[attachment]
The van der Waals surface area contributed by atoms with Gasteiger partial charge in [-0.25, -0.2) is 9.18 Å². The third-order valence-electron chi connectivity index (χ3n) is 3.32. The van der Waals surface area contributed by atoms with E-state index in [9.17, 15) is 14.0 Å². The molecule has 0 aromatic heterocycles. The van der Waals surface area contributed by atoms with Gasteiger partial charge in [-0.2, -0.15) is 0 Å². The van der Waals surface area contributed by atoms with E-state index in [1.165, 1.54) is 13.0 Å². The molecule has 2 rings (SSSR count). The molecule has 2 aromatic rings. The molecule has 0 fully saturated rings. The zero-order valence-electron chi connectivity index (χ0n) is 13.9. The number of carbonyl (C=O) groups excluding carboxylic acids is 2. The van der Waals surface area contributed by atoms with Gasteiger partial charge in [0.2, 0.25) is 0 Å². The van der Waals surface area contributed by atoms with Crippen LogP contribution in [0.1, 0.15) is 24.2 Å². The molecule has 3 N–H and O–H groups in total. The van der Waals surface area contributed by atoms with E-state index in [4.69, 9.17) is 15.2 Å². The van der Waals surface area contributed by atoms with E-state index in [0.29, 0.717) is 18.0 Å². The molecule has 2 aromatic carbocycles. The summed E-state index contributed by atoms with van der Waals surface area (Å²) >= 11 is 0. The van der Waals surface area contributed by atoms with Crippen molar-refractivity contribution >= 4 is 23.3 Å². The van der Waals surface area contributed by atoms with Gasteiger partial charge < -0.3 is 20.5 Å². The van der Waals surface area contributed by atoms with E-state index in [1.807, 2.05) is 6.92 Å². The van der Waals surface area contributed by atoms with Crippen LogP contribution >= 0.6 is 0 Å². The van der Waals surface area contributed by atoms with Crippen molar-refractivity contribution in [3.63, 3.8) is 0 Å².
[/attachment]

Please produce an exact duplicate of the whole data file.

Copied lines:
The van der Waals surface area contributed by atoms with Gasteiger partial charge in [-0.25, -0.2) is 9.18 Å². The third-order valence-electron chi connectivity index (χ3n) is 3.32. The van der Waals surface area contributed by atoms with E-state index in [9.17, 15) is 14.0 Å². The molecule has 0 aromatic heterocycles. The van der Waals surface area contributed by atoms with Gasteiger partial charge in [-0.2, -0.15) is 0 Å². The van der Waals surface area contributed by atoms with E-state index in [1.165, 1.54) is 13.0 Å². The molecule has 2 rings (SSSR count). The molecule has 2 aromatic rings. The molecule has 0 fully saturated rings. The zero-order valence-electron chi connectivity index (χ0n) is 13.9. The number of carbonyl (C=O) groups excluding carboxylic acids is 2. The van der Waals surface area contributed by atoms with Gasteiger partial charge in [0.2, 0.25) is 0 Å². The van der Waals surface area contributed by atoms with Crippen LogP contribution in [0.1, 0.15) is 24.2 Å². The molecule has 3 N–H and O–H groups in total. The van der Waals surface area contributed by atoms with E-state index in [4.69, 9.17) is 15.2 Å². The van der Waals surface area contributed by atoms with E-state index in [0.29, 0.717) is 18.0 Å². The molecule has 2 aromatic carbocycles. The summed E-state index contributed by atoms with van der Waals surface area (Å²) >= 11 is 0. The van der Waals surface area contributed by atoms with Crippen molar-refractivity contribution >= 4 is 23.3 Å². The van der Waals surface area contributed by atoms with Gasteiger partial charge < -0.3 is 20.5 Å². The van der Waals surface area contributed by atoms with E-state index in [1.807, 2.05) is 6.92 Å². The van der Waals surface area contributed by atoms with Crippen LogP contribution >= 0.6 is 0 Å². The van der Waals surface area contributed by atoms with Crippen molar-refractivity contribution in [3.63, 3.8) is 0 Å².